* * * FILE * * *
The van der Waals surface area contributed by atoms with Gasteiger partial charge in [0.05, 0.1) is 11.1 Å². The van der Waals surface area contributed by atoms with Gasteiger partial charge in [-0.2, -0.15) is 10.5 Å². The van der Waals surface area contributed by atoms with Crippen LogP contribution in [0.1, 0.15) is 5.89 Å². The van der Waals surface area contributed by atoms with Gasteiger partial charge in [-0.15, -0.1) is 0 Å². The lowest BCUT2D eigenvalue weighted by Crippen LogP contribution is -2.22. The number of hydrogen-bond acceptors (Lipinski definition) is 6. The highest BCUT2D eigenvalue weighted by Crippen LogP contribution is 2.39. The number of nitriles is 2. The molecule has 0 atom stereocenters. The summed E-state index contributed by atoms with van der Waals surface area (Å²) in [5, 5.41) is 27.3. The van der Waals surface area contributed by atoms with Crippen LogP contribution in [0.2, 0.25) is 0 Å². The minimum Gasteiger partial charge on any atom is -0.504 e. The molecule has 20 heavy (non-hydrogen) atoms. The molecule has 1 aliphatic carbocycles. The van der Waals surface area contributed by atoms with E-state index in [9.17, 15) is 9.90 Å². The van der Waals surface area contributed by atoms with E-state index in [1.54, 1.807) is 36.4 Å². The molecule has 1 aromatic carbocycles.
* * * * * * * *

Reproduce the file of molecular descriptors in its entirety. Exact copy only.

The van der Waals surface area contributed by atoms with Gasteiger partial charge in [0.05, 0.1) is 11.1 Å². The van der Waals surface area contributed by atoms with Gasteiger partial charge in [-0.2, -0.15) is 10.5 Å². The van der Waals surface area contributed by atoms with Crippen LogP contribution in [0.1, 0.15) is 5.89 Å². The van der Waals surface area contributed by atoms with Gasteiger partial charge in [-0.15, -0.1) is 0 Å². The lowest BCUT2D eigenvalue weighted by Crippen LogP contribution is -2.22. The number of hydrogen-bond acceptors (Lipinski definition) is 6. The highest BCUT2D eigenvalue weighted by Crippen LogP contribution is 2.39. The number of nitriles is 2. The molecule has 0 atom stereocenters. The summed E-state index contributed by atoms with van der Waals surface area (Å²) in [5, 5.41) is 27.3. The van der Waals surface area contributed by atoms with Crippen LogP contribution in [0.2, 0.25) is 0 Å². The minimum Gasteiger partial charge on any atom is -0.504 e. The molecule has 20 heavy (non-hydrogen) atoms. The molecule has 1 aliphatic carbocycles. The van der Waals surface area contributed by atoms with E-state index in [9.17, 15) is 9.90 Å². The van der Waals surface area contributed by atoms with E-state index in [1.54, 1.807) is 36.4 Å². The molecule has 1 aromatic carbocycles.